The Birth of Theory

Modern theory needs a history lesson. Neither Marx nor Nietzsche first gave us theory―Hegel did. To support this contention, Andrew Cole’s The Birth of Theory presents a refreshingly clear and lively account of the origins and legacy of Hegel’s dialectic as theory. Cole explains how Hegel boldly broke from modern philosophy when he adopted medieval dialectical habits of thought to fashion his own dialectic.

While his contemporaries rejected premodern dialectic as outdated dogma, Hegel embraced both its emphasis on language as thought and its fascination with the categories of identity and difference, creating what we now recognize as theory, distinct from systematic philosophy. Not content merely to change philosophy, Hegel also used this dialectic to expose the persistent archaism of modern life itself, Cole shows, establishing a method of social analysis that has influenced everyone from Marx and the nineteenth-century Hegelians, to Nietzsche and Bakhtin, all the way to Deleuze and Jameson.

By uncovering these theoretical filiations across time, The Birth of Theory will not only change the way we read Hegel, but also the way we think about the histories of theory. With chapters that powerfully reanimate the overly familiar topics of ideology, commodity fetishism, and political economy, along with a groundbreaking reinterpretation of Hegel’s famous master/slave dialectic, The Birth of Theory places the disciplines of philosophy, literature, and history in conversation with one another in an unprecedented way. Daring to reconcile the sworn enemies of Hegelianism and Deleuzianism, this timely book will revitalize dialectics for the twenty-first century.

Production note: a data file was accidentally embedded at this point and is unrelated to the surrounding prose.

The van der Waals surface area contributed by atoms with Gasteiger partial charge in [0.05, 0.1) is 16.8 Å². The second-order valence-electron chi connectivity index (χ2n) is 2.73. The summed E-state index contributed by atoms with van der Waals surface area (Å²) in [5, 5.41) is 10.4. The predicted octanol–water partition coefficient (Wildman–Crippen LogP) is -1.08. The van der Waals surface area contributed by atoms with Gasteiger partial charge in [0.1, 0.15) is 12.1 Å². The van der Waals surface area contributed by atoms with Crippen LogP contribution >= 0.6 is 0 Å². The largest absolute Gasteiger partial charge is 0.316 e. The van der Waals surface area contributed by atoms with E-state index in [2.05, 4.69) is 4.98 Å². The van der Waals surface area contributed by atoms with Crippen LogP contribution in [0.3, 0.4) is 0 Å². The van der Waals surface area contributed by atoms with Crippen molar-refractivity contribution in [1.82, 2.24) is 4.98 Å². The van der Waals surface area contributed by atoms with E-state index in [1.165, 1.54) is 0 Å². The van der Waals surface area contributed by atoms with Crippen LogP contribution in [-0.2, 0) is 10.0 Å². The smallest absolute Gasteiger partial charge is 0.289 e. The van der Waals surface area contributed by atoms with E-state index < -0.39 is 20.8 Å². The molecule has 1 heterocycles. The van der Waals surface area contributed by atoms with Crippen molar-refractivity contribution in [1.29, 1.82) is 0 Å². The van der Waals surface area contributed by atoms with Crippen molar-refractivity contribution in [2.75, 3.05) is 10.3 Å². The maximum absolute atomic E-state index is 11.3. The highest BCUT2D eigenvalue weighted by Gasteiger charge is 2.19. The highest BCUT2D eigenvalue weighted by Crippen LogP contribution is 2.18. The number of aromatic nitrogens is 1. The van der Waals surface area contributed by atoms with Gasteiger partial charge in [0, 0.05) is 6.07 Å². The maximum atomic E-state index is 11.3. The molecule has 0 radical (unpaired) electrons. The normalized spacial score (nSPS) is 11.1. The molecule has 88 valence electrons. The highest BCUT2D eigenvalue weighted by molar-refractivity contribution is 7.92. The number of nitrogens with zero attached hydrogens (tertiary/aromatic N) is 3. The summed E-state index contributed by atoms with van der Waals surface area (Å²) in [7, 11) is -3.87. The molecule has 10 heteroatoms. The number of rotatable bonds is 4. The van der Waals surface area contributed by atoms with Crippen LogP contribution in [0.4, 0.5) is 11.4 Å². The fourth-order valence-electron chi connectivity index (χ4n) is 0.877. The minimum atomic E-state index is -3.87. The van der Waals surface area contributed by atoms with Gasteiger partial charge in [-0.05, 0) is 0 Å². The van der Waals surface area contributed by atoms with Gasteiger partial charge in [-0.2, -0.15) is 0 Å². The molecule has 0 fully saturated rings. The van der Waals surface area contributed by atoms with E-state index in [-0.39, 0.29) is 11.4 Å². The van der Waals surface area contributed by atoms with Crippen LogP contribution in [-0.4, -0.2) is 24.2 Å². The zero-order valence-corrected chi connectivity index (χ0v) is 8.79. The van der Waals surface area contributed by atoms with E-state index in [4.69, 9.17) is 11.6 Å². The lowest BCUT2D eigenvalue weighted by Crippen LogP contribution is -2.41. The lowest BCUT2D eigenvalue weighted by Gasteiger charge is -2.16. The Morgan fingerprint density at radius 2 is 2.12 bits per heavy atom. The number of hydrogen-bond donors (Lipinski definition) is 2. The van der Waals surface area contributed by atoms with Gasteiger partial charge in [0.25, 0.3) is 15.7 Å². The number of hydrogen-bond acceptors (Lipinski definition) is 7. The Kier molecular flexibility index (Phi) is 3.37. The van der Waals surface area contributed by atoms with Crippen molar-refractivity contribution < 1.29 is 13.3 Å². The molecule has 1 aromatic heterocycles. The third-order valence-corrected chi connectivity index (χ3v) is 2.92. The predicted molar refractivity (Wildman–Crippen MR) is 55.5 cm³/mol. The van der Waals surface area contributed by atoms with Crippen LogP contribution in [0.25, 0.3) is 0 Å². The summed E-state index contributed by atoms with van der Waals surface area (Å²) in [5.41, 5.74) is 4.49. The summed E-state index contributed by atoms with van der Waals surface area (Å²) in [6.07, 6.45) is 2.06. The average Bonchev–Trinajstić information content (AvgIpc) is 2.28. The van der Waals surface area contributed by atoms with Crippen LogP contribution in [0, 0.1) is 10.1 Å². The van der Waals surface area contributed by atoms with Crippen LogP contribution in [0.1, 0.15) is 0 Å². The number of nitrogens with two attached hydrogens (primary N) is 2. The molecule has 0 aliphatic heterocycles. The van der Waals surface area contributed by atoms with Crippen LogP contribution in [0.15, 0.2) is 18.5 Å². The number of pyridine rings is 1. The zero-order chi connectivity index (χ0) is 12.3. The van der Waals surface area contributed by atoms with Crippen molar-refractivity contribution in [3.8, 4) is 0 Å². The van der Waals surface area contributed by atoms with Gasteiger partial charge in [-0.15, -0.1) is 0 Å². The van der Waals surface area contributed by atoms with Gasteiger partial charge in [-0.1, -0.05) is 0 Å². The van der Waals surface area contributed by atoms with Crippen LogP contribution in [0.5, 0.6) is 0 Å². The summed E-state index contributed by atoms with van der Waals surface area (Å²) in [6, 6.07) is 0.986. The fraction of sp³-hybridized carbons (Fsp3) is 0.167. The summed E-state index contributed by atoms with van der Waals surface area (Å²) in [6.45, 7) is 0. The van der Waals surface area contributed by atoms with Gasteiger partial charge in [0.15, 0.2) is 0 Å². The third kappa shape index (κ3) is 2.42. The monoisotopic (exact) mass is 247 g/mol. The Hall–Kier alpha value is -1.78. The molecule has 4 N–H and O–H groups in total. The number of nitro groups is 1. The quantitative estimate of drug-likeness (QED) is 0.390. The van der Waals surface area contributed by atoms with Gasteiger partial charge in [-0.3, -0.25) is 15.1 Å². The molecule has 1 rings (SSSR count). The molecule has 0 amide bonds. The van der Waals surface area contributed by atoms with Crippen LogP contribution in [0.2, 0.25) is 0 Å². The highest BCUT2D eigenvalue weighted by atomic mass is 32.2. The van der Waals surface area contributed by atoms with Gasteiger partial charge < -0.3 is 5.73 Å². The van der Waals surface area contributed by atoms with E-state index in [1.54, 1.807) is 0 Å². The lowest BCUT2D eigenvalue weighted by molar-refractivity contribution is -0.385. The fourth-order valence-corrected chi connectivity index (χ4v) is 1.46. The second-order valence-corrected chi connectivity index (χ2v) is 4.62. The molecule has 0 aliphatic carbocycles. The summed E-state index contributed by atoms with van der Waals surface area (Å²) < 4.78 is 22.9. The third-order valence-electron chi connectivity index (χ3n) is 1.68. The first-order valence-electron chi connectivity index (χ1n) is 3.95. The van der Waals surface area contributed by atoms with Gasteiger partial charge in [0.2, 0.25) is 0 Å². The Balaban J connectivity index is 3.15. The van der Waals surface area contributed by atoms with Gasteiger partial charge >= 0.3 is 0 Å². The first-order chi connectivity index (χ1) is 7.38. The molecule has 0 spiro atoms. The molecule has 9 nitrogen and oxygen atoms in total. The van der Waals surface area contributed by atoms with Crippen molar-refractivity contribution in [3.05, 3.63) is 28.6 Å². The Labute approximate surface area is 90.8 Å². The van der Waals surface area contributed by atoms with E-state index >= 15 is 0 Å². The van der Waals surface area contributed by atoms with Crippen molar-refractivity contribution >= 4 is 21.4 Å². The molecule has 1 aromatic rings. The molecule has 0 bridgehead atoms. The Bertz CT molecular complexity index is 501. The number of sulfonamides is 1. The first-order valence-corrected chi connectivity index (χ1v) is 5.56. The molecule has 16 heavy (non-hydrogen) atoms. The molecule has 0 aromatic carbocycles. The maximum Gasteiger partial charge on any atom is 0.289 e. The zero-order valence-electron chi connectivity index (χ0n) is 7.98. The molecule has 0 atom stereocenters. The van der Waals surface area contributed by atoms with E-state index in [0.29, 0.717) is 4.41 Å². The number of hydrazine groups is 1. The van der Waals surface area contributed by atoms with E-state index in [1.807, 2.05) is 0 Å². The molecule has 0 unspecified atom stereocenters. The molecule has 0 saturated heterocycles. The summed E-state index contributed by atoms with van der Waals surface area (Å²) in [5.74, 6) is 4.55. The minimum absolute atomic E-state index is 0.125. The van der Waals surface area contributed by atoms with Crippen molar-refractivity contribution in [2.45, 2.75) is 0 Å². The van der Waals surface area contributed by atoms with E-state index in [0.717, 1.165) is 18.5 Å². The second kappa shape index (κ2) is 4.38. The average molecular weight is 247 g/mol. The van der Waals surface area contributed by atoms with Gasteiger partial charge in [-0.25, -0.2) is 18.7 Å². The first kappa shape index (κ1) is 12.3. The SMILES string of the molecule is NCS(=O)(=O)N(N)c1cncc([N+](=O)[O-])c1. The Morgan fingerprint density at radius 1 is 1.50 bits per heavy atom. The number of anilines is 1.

Everybody is Hegelian without knowing it,’ Lacan famously maintained. Cole, in this highly original book, shows not only that this holds for the sworn anti-Hegelians, say Nietzsche and Deleuze, but also that most Hegelians at large are far less aware of what is at stake in dialectics than they can imagine. The aim of the book may seem paradoxical: to restore and rethink the premodern, the medieval and feudal setting of the origins of dialectical thought, yet this is the dialectical move par excellence: to return to the past in order to open up a new future. From Plotinus to Bakhtin, from Nicolas of Cusa to Fredric Jameson, from lord and bondsman to Wal-Mart, this work practices in grand style what dialectical thinking for our times ought to be.

—Mladen Dolar

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